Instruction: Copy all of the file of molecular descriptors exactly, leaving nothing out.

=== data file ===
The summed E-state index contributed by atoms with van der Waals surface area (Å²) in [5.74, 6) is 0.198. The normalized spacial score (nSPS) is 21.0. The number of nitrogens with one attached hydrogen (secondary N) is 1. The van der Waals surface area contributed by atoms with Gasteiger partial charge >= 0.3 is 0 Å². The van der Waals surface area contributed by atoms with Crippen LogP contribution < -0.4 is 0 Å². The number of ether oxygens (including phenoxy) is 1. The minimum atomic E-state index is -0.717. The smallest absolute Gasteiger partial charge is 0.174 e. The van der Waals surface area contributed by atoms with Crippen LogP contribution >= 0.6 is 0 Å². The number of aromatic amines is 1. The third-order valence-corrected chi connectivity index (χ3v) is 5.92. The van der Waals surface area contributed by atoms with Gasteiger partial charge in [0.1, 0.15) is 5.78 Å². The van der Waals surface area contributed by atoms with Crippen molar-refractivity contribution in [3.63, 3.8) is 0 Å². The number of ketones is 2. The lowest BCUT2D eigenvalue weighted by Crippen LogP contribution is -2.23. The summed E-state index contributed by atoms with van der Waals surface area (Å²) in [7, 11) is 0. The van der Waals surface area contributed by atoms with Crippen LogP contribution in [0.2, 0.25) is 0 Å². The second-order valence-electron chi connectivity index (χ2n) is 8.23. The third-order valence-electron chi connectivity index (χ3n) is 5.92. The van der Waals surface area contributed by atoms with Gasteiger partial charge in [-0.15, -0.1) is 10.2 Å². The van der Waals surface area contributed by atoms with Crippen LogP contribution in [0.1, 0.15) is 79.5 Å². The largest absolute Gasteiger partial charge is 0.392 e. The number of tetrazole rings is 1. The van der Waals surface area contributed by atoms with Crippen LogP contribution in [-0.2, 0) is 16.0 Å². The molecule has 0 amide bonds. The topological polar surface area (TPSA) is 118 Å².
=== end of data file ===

The summed E-state index contributed by atoms with van der Waals surface area (Å²) in [5.74, 6) is 0.198. The normalized spacial score (nSPS) is 21.0. The number of nitrogens with one attached hydrogen (secondary N) is 1. The van der Waals surface area contributed by atoms with Gasteiger partial charge >= 0.3 is 0 Å². The van der Waals surface area contributed by atoms with Crippen LogP contribution < -0.4 is 0 Å². The number of ether oxygens (including phenoxy) is 1. The minimum atomic E-state index is -0.717. The smallest absolute Gasteiger partial charge is 0.174 e. The van der Waals surface area contributed by atoms with Crippen LogP contribution >= 0.6 is 0 Å². The number of aromatic amines is 1. The third-order valence-corrected chi connectivity index (χ3v) is 5.92. The van der Waals surface area contributed by atoms with Gasteiger partial charge in [0.1, 0.15) is 5.78 Å². The van der Waals surface area contributed by atoms with Crippen molar-refractivity contribution in [3.63, 3.8) is 0 Å². The number of ketones is 2. The lowest BCUT2D eigenvalue weighted by Crippen LogP contribution is -2.23. The summed E-state index contributed by atoms with van der Waals surface area (Å²) in [7, 11) is 0. The van der Waals surface area contributed by atoms with Crippen LogP contribution in [0.2, 0.25) is 0 Å². The second-order valence-electron chi connectivity index (χ2n) is 8.23. The third-order valence-electron chi connectivity index (χ3n) is 5.92. The van der Waals surface area contributed by atoms with Gasteiger partial charge in [-0.15, -0.1) is 10.2 Å². The van der Waals surface area contributed by atoms with Crippen LogP contribution in [0.1, 0.15) is 79.5 Å². The largest absolute Gasteiger partial charge is 0.392 e. The number of tetrazole rings is 1. The van der Waals surface area contributed by atoms with Crippen LogP contribution in [-0.2, 0) is 16.0 Å². The molecule has 0 amide bonds. The topological polar surface area (TPSA) is 118 Å².